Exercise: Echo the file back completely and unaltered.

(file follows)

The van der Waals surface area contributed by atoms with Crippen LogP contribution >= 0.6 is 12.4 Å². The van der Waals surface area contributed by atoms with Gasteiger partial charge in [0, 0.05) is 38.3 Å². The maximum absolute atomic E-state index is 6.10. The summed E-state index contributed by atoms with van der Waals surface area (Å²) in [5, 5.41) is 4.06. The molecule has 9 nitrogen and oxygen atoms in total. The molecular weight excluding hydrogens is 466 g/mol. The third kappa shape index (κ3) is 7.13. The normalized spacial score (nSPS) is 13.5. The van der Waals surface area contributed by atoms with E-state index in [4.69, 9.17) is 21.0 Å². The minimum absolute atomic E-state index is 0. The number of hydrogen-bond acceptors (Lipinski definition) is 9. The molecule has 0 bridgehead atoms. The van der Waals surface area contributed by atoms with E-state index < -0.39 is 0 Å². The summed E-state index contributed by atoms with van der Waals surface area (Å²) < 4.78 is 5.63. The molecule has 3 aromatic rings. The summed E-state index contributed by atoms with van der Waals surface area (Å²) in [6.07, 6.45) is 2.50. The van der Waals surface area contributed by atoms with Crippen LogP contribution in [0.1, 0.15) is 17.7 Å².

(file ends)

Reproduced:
The van der Waals surface area contributed by atoms with Crippen LogP contribution >= 0.6 is 12.4 Å². The van der Waals surface area contributed by atoms with Gasteiger partial charge in [0, 0.05) is 38.3 Å². The maximum absolute atomic E-state index is 6.10. The summed E-state index contributed by atoms with van der Waals surface area (Å²) in [5, 5.41) is 4.06. The molecule has 9 nitrogen and oxygen atoms in total. The molecular weight excluding hydrogens is 466 g/mol. The third kappa shape index (κ3) is 7.13. The normalized spacial score (nSPS) is 13.5. The van der Waals surface area contributed by atoms with E-state index in [4.69, 9.17) is 21.0 Å². The minimum absolute atomic E-state index is 0. The number of hydrogen-bond acceptors (Lipinski definition) is 9. The molecule has 0 bridgehead atoms. The van der Waals surface area contributed by atoms with E-state index < -0.39 is 0 Å². The summed E-state index contributed by atoms with van der Waals surface area (Å²) < 4.78 is 5.63. The molecule has 3 aromatic rings. The summed E-state index contributed by atoms with van der Waals surface area (Å²) in [6.07, 6.45) is 2.50. The van der Waals surface area contributed by atoms with Crippen LogP contribution in [0.1, 0.15) is 17.7 Å².